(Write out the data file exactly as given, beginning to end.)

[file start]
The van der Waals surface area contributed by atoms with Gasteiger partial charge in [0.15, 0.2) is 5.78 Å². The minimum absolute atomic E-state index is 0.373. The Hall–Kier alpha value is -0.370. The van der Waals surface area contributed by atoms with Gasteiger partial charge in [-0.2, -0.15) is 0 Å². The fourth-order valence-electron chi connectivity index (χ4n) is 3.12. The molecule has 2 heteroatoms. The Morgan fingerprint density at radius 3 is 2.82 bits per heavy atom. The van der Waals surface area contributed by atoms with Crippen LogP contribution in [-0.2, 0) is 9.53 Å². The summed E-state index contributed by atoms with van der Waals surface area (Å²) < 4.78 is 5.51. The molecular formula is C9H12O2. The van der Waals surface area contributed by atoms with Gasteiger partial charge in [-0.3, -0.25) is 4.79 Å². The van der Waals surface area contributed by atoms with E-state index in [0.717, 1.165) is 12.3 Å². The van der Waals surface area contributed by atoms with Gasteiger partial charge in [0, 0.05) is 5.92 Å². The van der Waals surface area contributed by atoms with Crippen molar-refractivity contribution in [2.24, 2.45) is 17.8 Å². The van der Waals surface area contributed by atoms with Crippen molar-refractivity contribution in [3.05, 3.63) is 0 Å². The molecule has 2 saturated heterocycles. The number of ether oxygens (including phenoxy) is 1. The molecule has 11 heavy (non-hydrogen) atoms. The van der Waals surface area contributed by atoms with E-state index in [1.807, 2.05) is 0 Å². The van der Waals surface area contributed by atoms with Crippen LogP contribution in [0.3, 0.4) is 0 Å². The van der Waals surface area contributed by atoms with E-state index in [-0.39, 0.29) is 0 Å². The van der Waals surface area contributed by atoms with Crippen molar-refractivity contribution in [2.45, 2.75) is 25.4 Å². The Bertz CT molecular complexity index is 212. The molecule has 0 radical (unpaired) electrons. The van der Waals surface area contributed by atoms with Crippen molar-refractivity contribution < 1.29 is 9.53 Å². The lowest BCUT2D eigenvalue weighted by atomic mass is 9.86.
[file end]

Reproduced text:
The van der Waals surface area contributed by atoms with Gasteiger partial charge in [0.15, 0.2) is 5.78 Å². The minimum absolute atomic E-state index is 0.373. The Hall–Kier alpha value is -0.370. The van der Waals surface area contributed by atoms with Gasteiger partial charge in [-0.2, -0.15) is 0 Å². The fourth-order valence-electron chi connectivity index (χ4n) is 3.12. The molecule has 2 heteroatoms. The Morgan fingerprint density at radius 3 is 2.82 bits per heavy atom. The van der Waals surface area contributed by atoms with Crippen LogP contribution in [-0.2, 0) is 9.53 Å². The summed E-state index contributed by atoms with van der Waals surface area (Å²) < 4.78 is 5.51. The molecular formula is C9H12O2. The van der Waals surface area contributed by atoms with Gasteiger partial charge in [-0.3, -0.25) is 4.79 Å². The van der Waals surface area contributed by atoms with E-state index in [0.717, 1.165) is 12.3 Å². The van der Waals surface area contributed by atoms with Gasteiger partial charge in [0, 0.05) is 5.92 Å². The van der Waals surface area contributed by atoms with Crippen molar-refractivity contribution in [2.24, 2.45) is 17.8 Å². The van der Waals surface area contributed by atoms with Crippen molar-refractivity contribution in [3.05, 3.63) is 0 Å². The molecule has 2 saturated heterocycles. The number of ether oxygens (including phenoxy) is 1. The molecule has 11 heavy (non-hydrogen) atoms. The van der Waals surface area contributed by atoms with E-state index in [1.807, 2.05) is 0 Å². The van der Waals surface area contributed by atoms with Crippen LogP contribution in [0.3, 0.4) is 0 Å². The van der Waals surface area contributed by atoms with E-state index in [-0.39, 0.29) is 0 Å². The van der Waals surface area contributed by atoms with Crippen molar-refractivity contribution in [2.45, 2.75) is 25.4 Å². The Bertz CT molecular complexity index is 212. The molecule has 0 radical (unpaired) electrons. The van der Waals surface area contributed by atoms with Crippen molar-refractivity contribution < 1.29 is 9.53 Å². The lowest BCUT2D eigenvalue weighted by atomic mass is 9.86.